At first look one might not expect that this brand signature represents the #1 furniture seller, retailer, and manufacturer in the world. Ashley Furniture Industries, Inc. of Arcadia, Wisconsin was founded in 1945 in Chicago, targeting middle market, value-conscious consumers. They offer their product through independent furniture retailers as well as over 400 Homestore outlets across North America, Central America, and Japan.

The inverted orange chevron in the mark no doubt references the “A” in the Ashley name, though it could also represent a pitched roofline vaguely implying house or home. Unfortunately, this image could easily be construed as a roofing contractor or homebuilder brand if it weren’t for the small descriptor text beneath the mark. Also, the angle of the upside-down “V” bears no relationship to the angle of the letterforms in the name which when viewed together seems incongruous and off-kilter.

One could argue that the text treatment and typeface used in the mark feel, well, dated. The ‘solid gold’ double gradient bars across all caps (modified ITC Élan Black?) reads very 1989. Presumably the slight drop-shadow line was added to shore up the visual lightness of the gradient. Ouch.

For the Ashley Furniture Homestores lockup, the chevron and text are stacked together and reversed out of a clunky navy ‘homeplate’ polygon stroked with orange. This approach is surely designed to execute in signage, but the slightly tilted ‘Homestore’ script reads as non-committal, poorly kerned, and slapped-on. Its placement underneath the too-thin hairline divider is not well thought out.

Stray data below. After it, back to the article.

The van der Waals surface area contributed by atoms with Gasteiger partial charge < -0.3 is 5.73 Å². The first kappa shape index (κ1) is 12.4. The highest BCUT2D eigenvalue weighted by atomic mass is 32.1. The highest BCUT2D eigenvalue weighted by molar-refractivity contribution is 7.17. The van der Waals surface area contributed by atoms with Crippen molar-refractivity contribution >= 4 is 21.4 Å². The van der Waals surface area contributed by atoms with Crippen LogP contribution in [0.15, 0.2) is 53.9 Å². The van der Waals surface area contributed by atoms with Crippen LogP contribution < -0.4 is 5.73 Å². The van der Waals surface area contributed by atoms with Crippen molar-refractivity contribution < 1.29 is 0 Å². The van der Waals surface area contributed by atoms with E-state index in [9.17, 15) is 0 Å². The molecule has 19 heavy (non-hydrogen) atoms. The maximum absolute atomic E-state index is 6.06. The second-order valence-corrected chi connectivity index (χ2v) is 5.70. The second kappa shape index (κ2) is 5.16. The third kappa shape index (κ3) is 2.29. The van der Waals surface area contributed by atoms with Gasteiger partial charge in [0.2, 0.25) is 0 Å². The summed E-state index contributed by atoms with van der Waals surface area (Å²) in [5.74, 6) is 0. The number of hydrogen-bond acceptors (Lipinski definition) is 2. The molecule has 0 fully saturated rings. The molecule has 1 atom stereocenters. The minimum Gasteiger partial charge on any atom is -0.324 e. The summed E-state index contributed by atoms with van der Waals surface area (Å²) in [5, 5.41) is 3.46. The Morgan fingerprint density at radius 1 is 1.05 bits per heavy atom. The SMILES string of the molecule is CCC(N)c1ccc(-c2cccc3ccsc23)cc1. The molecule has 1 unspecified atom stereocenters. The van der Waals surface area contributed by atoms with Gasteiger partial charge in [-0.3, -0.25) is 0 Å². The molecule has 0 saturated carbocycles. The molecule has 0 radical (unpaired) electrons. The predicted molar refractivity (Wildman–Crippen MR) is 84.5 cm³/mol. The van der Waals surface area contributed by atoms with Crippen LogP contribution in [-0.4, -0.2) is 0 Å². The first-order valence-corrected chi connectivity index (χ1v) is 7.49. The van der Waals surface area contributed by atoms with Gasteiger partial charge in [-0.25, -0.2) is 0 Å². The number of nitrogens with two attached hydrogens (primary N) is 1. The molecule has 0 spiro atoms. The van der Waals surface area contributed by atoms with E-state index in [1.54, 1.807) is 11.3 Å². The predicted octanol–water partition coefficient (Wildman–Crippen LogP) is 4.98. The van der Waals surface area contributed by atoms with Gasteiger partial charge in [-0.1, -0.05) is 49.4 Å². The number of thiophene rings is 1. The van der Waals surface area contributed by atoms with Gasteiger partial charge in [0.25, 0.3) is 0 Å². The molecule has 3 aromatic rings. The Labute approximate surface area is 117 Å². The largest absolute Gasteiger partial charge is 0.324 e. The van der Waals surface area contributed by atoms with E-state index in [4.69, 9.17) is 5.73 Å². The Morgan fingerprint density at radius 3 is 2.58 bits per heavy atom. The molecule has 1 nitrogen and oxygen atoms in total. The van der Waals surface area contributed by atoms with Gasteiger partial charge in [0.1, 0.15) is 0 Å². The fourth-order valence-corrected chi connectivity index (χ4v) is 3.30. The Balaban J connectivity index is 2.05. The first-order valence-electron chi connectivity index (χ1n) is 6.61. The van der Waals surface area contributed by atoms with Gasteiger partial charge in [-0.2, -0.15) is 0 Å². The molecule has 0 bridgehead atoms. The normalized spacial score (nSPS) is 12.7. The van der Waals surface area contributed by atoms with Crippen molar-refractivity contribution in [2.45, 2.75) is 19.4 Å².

The Ashley brand as applied to an exclusive bedding product line in one-color black. The gestural silouette obviously references the Tempur-Pedic brand mark, though it also looks like a graffiti moustache drawn above the hyphenated and awkwardly overlapped logo.


As is the case with many companies, Ashley Furniture has been very successful despite their brand identity, rather than because of it. With no offense intended for the good folks at Ashley Furniture Industries, when you’re the #1 of anything, eventually you have to elevate your game or someone else will come along and take your spot. If there’s not a current effort underway to update the Ashley brand identity, there sure should be.

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First homework assignment…

July 8, 2010 - 1:32 pm

Branding is everywhere, right?

lots of logos

Not always well done, but everywhere you look you will see brands applied to all kinds of contexts; bus kings, direct mail, web banners, stationery, premiums, emails, packaging, billboards. You name it, you can brand it.

So I guess to kick off this blog it makes sense to look at real world branded contexts and discuss. The good, the bad, and the ugly. Our homework assignment: take snapshots of real-life brand applications and bring them back here to pick ‘em apart, heap them with praise, or ask ourselves ‘what were they thinking?’

Ok. We’ve got some work to do. Lets see what we can find to get the conversation going. This could be fun.